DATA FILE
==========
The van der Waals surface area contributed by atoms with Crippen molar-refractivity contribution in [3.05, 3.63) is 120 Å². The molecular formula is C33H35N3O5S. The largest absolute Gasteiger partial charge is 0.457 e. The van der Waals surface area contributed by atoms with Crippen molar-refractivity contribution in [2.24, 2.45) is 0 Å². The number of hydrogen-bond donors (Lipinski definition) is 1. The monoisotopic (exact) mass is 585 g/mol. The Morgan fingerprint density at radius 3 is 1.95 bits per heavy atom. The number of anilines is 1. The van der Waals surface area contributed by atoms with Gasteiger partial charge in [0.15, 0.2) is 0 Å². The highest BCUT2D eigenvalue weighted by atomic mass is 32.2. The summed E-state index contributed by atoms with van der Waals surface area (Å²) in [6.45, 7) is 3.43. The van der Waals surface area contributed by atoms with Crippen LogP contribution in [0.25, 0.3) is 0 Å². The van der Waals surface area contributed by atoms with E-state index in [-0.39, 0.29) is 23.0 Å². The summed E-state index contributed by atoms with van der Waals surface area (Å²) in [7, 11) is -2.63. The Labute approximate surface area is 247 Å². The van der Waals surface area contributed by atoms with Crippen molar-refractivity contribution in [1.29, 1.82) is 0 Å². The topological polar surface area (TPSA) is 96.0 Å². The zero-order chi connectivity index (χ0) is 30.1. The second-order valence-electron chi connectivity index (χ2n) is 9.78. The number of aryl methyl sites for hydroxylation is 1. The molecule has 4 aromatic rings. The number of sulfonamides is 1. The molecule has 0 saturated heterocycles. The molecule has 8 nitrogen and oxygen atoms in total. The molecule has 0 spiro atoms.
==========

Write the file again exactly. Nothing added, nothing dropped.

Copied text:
The van der Waals surface area contributed by atoms with Crippen molar-refractivity contribution in [3.05, 3.63) is 120 Å². The molecular formula is C33H35N3O5S. The largest absolute Gasteiger partial charge is 0.457 e. The van der Waals surface area contributed by atoms with Crippen molar-refractivity contribution in [2.24, 2.45) is 0 Å². The number of hydrogen-bond donors (Lipinski definition) is 1. The monoisotopic (exact) mass is 585 g/mol. The Morgan fingerprint density at radius 3 is 1.95 bits per heavy atom. The number of anilines is 1. The van der Waals surface area contributed by atoms with Gasteiger partial charge in [0.15, 0.2) is 0 Å². The highest BCUT2D eigenvalue weighted by atomic mass is 32.2. The summed E-state index contributed by atoms with van der Waals surface area (Å²) in [6.45, 7) is 3.43. The van der Waals surface area contributed by atoms with Crippen LogP contribution in [0.25, 0.3) is 0 Å². The van der Waals surface area contributed by atoms with E-state index in [-0.39, 0.29) is 23.0 Å². The summed E-state index contributed by atoms with van der Waals surface area (Å²) in [7, 11) is -2.63. The Labute approximate surface area is 247 Å². The van der Waals surface area contributed by atoms with Crippen molar-refractivity contribution in [1.29, 1.82) is 0 Å². The topological polar surface area (TPSA) is 96.0 Å². The zero-order chi connectivity index (χ0) is 30.1. The second-order valence-electron chi connectivity index (χ2n) is 9.78. The number of aryl methyl sites for hydroxylation is 1. The molecule has 4 aromatic rings. The number of sulfonamides is 1. The molecule has 0 saturated heterocycles. The molecule has 8 nitrogen and oxygen atoms in total. The molecule has 0 spiro atoms.